For the first time, scientists have restored the ability of previously blind patients to recognize letters, fruit and other items using light-sensitive microchips implanted in the inner surface of the eye.
The microchip is only approximately 3 millimeters by 3 millimeters in size, but is loaded with 1,500 light detectors that send a grid of electrical impulses through a patient’s nerves to generate a 1,500-pixel image. The device is implanted under the retina, the inner lining of the eye unlike other implants that sit outside the retina and require users to wear an external camera. Since the chip requires a sharp image, the patients wear reading glasses.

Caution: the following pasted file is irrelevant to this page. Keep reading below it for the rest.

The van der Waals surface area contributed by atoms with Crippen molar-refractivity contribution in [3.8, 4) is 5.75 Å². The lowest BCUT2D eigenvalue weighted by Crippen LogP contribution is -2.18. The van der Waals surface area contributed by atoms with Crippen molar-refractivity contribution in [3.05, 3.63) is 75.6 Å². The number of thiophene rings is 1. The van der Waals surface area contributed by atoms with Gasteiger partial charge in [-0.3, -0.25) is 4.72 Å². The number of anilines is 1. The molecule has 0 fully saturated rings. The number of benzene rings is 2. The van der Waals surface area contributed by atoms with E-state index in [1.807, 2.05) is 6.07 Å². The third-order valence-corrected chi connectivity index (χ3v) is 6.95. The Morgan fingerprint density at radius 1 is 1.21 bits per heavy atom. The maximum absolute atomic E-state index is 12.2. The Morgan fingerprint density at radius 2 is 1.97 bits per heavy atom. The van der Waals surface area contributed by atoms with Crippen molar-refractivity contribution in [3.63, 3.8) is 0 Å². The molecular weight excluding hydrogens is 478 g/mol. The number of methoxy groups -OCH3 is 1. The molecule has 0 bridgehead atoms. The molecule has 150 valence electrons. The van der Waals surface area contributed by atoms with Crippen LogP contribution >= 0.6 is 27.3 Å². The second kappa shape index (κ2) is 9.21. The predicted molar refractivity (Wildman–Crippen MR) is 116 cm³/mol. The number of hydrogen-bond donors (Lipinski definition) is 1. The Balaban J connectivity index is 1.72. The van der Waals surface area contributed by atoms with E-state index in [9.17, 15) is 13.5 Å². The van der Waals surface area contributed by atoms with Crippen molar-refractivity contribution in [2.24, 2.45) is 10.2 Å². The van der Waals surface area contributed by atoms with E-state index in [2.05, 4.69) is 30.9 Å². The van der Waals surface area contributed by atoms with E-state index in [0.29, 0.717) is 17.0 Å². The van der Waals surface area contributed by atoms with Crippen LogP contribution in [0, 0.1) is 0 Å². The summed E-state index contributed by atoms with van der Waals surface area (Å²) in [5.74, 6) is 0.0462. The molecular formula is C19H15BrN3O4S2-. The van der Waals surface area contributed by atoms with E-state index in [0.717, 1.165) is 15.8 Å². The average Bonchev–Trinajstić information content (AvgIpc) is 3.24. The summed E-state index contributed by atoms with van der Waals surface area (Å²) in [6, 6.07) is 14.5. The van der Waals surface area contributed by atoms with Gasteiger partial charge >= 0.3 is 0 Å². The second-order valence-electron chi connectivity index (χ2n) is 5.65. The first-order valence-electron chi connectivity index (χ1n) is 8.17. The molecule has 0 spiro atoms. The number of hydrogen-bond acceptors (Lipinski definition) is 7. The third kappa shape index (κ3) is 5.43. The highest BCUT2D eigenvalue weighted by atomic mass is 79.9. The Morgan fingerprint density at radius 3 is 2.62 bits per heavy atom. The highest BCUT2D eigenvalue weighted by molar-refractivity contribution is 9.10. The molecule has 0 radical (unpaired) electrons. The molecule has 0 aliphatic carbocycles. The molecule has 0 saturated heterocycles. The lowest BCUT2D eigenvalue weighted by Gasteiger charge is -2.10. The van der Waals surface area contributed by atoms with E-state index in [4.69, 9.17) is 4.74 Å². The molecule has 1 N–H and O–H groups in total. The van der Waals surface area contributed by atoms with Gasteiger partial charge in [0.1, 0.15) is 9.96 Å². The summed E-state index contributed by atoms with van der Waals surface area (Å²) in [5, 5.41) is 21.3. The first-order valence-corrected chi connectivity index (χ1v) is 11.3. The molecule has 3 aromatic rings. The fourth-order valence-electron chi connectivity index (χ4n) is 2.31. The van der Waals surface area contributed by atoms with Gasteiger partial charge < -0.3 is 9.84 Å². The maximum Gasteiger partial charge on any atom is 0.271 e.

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In a paper published in The Procedings of the Royal Society B researchers describe how three patients suffering from hereditary retinal dystrophy regained the ability to identify objects and people and even read words printed in large letters. The technology involves that natural projection of images through the eye’s lens onto a chip placed under the transparent retina.